Tuesday, October 6, 2015

Digging Up the Astroturf

Kathryn Safreed

As a member of the Ohio University Speech and Debate Team, my first question when someone tells me a barely believable fact is, "what's the source?" Last year, my mother tried to ban Pepsi in our home because she read a story on Facebook that Pepsi had printed the National Anthem on its cans, but left out "under God." A quick Google search quickly debunked the myth and all was well in my home.

However, what happens when false or misleading news stories aren't easily debunked by a Google search? Worse--what if these stories come from traditionally reputable sources? In speech, a citation from the Huffington Post or CNN is much more credible than a blog or twitter post, but with the rise of astroturfing, we may need to reexamine our sources.

Astroturfing occurs when sponsors of a message are hidden to make the message appear as though it was spawned from a grassroots organization. Astroturfing has been around for decades, but appears to grow even more during election season when campaigns are forming for and against certain ballot issues.

As the San Francisco Examiner explains, Proposition 1 has been placed on the ballot to prevent the building of luxury homes so that the city can create more affordable housing for residents. However, a group called SF Real Housing Solutions has sprung up to fight the measure and is being funded by wealthy members of the California Association of Realtors who will directly benefit from this legislation being voted down.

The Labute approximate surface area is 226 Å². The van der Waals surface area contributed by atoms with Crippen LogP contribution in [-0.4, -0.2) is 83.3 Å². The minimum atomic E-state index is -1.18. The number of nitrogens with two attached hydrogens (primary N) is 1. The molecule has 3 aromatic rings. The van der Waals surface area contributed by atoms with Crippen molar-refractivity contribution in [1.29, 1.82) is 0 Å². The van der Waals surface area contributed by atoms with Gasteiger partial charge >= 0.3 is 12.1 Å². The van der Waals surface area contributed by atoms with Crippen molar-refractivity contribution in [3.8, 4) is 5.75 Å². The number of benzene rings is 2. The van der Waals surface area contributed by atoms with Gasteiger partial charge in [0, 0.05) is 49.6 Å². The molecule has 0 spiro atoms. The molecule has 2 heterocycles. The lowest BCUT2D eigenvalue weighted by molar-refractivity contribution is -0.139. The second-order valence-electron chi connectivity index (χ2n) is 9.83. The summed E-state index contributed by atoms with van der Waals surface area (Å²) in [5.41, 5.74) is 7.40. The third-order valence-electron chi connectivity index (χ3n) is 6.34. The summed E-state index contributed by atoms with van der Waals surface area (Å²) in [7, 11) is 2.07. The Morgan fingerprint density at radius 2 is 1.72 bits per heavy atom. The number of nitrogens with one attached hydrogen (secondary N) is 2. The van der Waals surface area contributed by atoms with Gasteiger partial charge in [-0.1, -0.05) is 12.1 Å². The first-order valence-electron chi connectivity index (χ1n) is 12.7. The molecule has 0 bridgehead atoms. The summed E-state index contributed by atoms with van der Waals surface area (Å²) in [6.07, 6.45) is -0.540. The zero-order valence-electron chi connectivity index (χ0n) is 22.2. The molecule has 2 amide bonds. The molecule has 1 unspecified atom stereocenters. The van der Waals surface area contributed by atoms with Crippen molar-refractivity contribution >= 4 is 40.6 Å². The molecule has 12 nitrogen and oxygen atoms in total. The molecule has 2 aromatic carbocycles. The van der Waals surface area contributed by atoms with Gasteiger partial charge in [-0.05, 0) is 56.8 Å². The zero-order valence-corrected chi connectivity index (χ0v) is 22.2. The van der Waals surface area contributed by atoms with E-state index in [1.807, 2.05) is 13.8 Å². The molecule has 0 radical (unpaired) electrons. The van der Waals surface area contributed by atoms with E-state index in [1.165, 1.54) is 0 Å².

We may be tempted to overlook this issue since it is happening in one area of the country. However, rather than sighing over who this benefits, we need to get angry about who this hurts. Rent in San Francisco is astoundingly high--the LA Times mentions that a one-bedroom apartment goes for $3,500 per month on average. People are losing their homes and a measure intended to halt rising rent will likely be defeated because they have the resources to organize and outspend.

This is not an issue exclusive to the West Coast, but affects the entire nation--even our health. Thanks to astroturfing, the climate change movement has been set back by at least a decade, says The Guardian. Energy, gas, and even tobacco companies have come together to attack what they call "junk science" and make people believe that climate change isn't a real issue. What's worse--this is a campaign that has been widely successful. We all know at least one person who firmly believes that climate change isn't real, so we know this has been an extremely effective message.


Similar to the San Francisco problem, we may be inclined to dismiss this, as many people are starting to come around to the fact that climate change is actually a real problem. However, what happens when the next successful campaign directly impacts our health? What if the next campaign encourages us not to get vaccinated, to eat more fast food, or avoid going to the hospital?

We as consumers must become more educated on the organizations we support. Not only must we become informed on the issues, but we must also know where the groups we follow originated. Sources such as the Huffington Post, CNN, and NBC are still known as reputable news organizations to gather information from, but as astroturfing continues to rise, we must be more critical of all news we consume. In the future, debunking a myth or discovering a fake organization may not be a quick Google search away.

1 comment:

  1. I think it's great that you often try to debunk or verify information you hear. I do the same thing. I'm sure some people think I'm paranoid, but it is so important to check facts! Like you said, astroturfing can affect the future of our country, with the elections coming up, since so many of us read about candidates online. We need to really dig to make sure what we are reading is fact rather than astroturf. - Isabella Andersen